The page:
As her time as a lone horse stretches on, I continue to see benefits of solo horsekeeping. Sally and have developed a level of trust with one another unlike few I have ever experienced. I have also enjoyed some unexpected personal benefits to being the owner of a lone horse. For instance, I never feel as if I need to divide my attention between multiple horses. There is also less time involved and fewer expenses with caring for one animal, allowing me to devote more resources to her. Although solo horsekeeping isn’t a situation I would have ever chosen, it does work well for us. I never would have thought that before I’d experienced it myself.
Of course, not every horse would adapt to the single lifestyle as easily as Sally did. Certainly most young horses need the socialization opportunities provided by one or more horses. And others may simply have personalities or life experiences that would make living alone a problem, no matter what you provide in terms of toys, hay and attention. In those cases, a second horse may be the only solution. I also understand that not every owner will be comfortable with just one horse. Having another mount for friends and family is nice, as is having a “backup” ride when a horse needs time off.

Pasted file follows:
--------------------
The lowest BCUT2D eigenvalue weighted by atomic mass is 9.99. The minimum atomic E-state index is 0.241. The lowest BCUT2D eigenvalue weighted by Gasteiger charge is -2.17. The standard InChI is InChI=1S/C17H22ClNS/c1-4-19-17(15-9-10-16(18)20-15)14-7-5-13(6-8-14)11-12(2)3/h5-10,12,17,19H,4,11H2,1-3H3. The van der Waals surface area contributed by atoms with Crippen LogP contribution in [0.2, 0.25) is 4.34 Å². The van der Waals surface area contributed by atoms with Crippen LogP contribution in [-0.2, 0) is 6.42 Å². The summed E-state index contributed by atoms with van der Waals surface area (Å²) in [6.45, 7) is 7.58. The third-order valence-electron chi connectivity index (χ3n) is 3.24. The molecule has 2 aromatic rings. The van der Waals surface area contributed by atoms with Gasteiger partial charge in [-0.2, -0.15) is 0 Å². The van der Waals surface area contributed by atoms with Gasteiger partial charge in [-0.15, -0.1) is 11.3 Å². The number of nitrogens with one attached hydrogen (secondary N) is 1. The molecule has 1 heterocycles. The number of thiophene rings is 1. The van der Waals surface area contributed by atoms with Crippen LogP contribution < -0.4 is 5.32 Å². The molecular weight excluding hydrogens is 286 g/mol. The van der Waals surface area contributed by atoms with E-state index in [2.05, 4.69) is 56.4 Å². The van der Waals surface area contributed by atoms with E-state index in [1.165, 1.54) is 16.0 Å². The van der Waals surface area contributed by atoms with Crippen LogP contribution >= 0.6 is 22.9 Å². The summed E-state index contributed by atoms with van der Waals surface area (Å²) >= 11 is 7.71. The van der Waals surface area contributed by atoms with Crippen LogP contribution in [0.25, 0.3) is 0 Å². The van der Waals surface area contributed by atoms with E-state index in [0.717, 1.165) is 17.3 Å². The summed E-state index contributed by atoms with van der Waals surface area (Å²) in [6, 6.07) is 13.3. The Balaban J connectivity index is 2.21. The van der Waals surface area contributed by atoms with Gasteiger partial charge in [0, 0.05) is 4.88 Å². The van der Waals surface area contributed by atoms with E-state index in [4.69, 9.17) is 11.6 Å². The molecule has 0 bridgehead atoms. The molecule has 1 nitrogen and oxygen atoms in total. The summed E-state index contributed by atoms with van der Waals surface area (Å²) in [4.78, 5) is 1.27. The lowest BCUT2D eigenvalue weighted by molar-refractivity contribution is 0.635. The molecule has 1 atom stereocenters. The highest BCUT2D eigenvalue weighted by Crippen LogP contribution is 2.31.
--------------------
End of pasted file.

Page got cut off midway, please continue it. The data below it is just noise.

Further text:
Today, when new friends become aware that I have only one horse, I will still get the occasional offer for a companion animal for Sally. Perhaps in the pasture she does miss having a partner horse from which she can seek a friendly back scratch or share in the duties of fly swishing. I will never know. But I do know that I am not yet ready to take on another horse and I am happy that she seems content with her current life. Maybe one day there will be a new four-legged friend for Sally, but for now she’s loving the single life.
This article first appeared in EQUUS issue #469
Don’t miss out! With the free weekly EQUUS newsletter, you’ll get the latest horse health information delivered right to your in basket! If you’re not already receiving the EQUUS newsletter, click here to sign up. It’s *free*!